Combining a therapeutic vaccine for human papilloma virus (HPV) with two standard chemotherapy drugs may extend survival in patients with advanced, recurrent cervical cancer, according to a phase 1/2 trial involving 77 patients.
HPV vaccine hesitancy in Japan could result in 5,000 additional death
The precipitous drop in HPV vaccination rates after suspension of proactive recommendations by the government in 2013 could result in an additional 25,000 cervical cancer cases and more than 5,000 additional deaths among females born between 1994 to 2007 in Japan.
Single HPV vaccine dose may be effective against cervical cancer
New research published in CANCER indicates that a single dose of the human papillomavirus (HPV) vaccine is as effective as multiple doses for preventing preinvasive cervical disease, which can later develop into cervical cancer.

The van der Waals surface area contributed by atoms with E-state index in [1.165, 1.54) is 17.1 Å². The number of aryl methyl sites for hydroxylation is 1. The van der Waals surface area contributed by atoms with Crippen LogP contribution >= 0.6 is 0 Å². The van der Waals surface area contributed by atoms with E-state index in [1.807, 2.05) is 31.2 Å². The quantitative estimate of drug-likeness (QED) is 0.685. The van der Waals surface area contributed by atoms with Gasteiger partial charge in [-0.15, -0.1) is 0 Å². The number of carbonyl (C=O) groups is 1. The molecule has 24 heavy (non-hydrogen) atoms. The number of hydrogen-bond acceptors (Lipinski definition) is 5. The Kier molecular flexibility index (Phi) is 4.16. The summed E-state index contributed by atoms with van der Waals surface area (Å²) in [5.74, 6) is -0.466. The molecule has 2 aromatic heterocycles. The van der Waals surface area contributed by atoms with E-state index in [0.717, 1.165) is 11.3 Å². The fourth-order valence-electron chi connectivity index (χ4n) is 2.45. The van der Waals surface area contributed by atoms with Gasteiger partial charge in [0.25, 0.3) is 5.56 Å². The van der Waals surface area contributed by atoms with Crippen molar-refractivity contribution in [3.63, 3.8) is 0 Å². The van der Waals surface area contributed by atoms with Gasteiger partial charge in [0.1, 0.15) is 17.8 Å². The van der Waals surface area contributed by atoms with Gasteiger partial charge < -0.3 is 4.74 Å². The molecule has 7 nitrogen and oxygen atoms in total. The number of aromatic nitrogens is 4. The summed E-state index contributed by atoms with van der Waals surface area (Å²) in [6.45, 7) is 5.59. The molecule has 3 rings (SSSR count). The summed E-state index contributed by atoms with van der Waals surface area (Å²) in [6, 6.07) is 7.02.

Physicians report high refusal rates for the HPV vaccine and need for improvement
Despite its proven success at preventing cancer, many adolescents are still not getting the HPV vaccine.
One dose of HPV vaccine may be enough, Australian research finds
One dose of human papillomavirus (HPV) vaccine has comparable effectiveness to 2 or 3 doses for preventing cervical pre-cancer, according to a new study.
HPV vaccine coverage is far behind other infant vaccines in many US states
Trends in HPV vaccine uptake in children in the US.
Two types of HPV linked to cervical cancer have declined since the advent of the HPV vaccine
An analysis of cervical precancers over a period of seven years showed that two strains of human papillomavirus (HPV) that have been targeted by vaccination since 2006 have declined, accounting for a smaller proportion of cervical disease.
The HPV vaccine: Why parents really choose to refuse